Many indigenous migrants face a myriad of challenges, specifically language barriers.
“The Mixtec community mostly communicates in Mixteco and other indigenous languages, but there’s a limited number of speakers in our area that speak both Mixteco and Spanish. By us doing the behind-the-scenes labor, it helps free them up to be able to communicate more effectively with the community,” Lau said.
For this last volunteer project, several ATSU-SOMA students, one ATSU-CHC PA student, and two local pre-med students who are planning on applying to ATSU-CHC in the future, helped direct lines and distribute food and diapers to hundreds of local families.
Not only does interprofessional volunteering help those in need, but it also helps the students form closer relationships and strengthen their teamwork skills.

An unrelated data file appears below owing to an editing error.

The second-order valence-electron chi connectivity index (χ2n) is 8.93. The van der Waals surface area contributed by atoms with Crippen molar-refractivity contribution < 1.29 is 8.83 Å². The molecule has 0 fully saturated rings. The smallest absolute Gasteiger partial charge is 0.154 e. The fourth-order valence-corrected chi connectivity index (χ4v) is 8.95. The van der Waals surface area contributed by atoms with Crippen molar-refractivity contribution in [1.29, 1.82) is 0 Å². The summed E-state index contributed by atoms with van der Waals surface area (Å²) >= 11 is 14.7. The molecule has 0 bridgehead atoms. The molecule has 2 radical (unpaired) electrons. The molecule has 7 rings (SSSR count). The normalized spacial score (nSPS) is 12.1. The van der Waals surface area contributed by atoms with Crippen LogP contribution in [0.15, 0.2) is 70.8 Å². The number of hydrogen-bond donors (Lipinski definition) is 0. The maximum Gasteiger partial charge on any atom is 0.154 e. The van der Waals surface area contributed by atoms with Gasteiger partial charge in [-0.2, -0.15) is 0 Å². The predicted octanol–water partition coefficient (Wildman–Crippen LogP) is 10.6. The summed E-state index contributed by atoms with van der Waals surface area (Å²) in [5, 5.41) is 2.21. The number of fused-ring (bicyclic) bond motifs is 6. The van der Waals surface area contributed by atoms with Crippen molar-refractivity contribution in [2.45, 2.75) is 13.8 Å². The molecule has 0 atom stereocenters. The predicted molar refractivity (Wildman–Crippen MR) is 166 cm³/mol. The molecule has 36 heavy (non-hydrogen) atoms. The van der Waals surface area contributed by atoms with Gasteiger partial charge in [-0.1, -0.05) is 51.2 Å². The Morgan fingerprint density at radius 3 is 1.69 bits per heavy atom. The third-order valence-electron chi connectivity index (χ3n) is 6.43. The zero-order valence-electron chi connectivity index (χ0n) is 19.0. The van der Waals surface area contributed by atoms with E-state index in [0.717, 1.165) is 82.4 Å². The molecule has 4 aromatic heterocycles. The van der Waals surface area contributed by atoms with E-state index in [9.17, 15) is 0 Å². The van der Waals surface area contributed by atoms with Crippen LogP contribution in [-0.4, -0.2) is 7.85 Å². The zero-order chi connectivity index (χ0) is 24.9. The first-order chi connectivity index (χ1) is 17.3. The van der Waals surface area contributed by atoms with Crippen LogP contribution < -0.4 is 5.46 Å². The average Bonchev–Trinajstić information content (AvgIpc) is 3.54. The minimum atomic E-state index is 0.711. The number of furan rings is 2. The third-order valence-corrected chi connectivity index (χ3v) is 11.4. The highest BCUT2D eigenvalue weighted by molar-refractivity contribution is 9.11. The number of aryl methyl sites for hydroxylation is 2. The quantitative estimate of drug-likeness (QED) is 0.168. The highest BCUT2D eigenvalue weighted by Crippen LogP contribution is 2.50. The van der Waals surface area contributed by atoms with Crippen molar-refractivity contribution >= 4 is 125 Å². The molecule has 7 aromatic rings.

“I think we all have a shared mission, which is generally to support the health and happiness of our communities. I think we do this really well in the clinic setting, but we don’t often get to meet each other outside of the clinic and get to bond with each other,” Lau said.
“I feel like community service is really a good way for us to show our shared commitment to the community and also learn about each other and spend time with each other outside of the clinic setting.”
Lau explained she hopes to grow the size of the group so they can get involved with larger and more frequent food distributions and ensure the project continues after graduation. She also said there are a number of organizations in the Central Coast area the group hopes to get involved with in the future.